January 15, 2013
What’s in a name? Sometimes everything.
Take the so-called “fiscal cliff.” The name attached to the issue is conjuring the wrong kind of discussion. Each day, as we move closer to the January 1 deadline, the headlines and sound bites continue to signal catastrophe. From cataclysmic spending cuts to massive tax increases to nightmarish economic scenarios, the language couldn’t be more fatalistic.
December 11, 2012
It recently emerged that PSY, the South Korean pop-star of Gangnam Style-fame, took part in an anti-American rally in Korea in 2004 where he sang some downright awful things about killing “Yankees.”
Leaving aside our personal feelings on these odious comments, PSY and his handlers faced a serious reputational hurdle. How’d they respond? In short, very well. The below statement seems genuinely personal and apologetic. It also put the statements in context without seeming to try to downplay the response.
October 22, 2012
The words we use matter. They can help re-frame issues and change debates. Whether it’s changing discussions about global warming to those about climate change. Talking about a death tax instead of an estate tax. Or promoting stronger environmental standards instead of increased government regulation. Language plays a critical role in how we all perceive issues and form opinions.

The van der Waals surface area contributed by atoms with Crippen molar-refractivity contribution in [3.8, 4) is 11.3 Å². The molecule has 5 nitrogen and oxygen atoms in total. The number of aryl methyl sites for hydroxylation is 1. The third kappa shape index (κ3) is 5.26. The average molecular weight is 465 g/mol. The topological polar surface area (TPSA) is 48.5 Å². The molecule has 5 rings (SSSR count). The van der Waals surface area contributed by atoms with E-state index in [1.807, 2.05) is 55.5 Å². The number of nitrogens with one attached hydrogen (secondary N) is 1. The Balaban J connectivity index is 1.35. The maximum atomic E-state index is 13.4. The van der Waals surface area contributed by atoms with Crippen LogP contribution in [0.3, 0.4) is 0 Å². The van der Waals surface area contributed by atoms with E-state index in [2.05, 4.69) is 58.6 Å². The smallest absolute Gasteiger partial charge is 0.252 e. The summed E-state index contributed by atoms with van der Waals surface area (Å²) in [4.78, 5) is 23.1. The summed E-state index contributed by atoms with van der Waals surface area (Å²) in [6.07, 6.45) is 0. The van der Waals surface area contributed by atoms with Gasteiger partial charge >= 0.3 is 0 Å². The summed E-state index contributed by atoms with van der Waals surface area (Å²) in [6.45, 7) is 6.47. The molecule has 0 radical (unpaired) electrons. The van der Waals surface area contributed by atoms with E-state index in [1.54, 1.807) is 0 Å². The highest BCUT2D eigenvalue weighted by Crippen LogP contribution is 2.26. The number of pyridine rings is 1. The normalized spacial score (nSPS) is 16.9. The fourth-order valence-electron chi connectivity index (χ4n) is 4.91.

October 16, 2012
As the country readies itself for tonight’s second presidential debate, we wanted to understand what approaches and arguments are likely to sway voters. To do this we tested key segments of last week’s vice presidential debate with hundreds of voters from across the country. Using our web-based Instant Response Dial technology we found what worked, what didn’t, and why. What follows is a quick rundown of what we learned.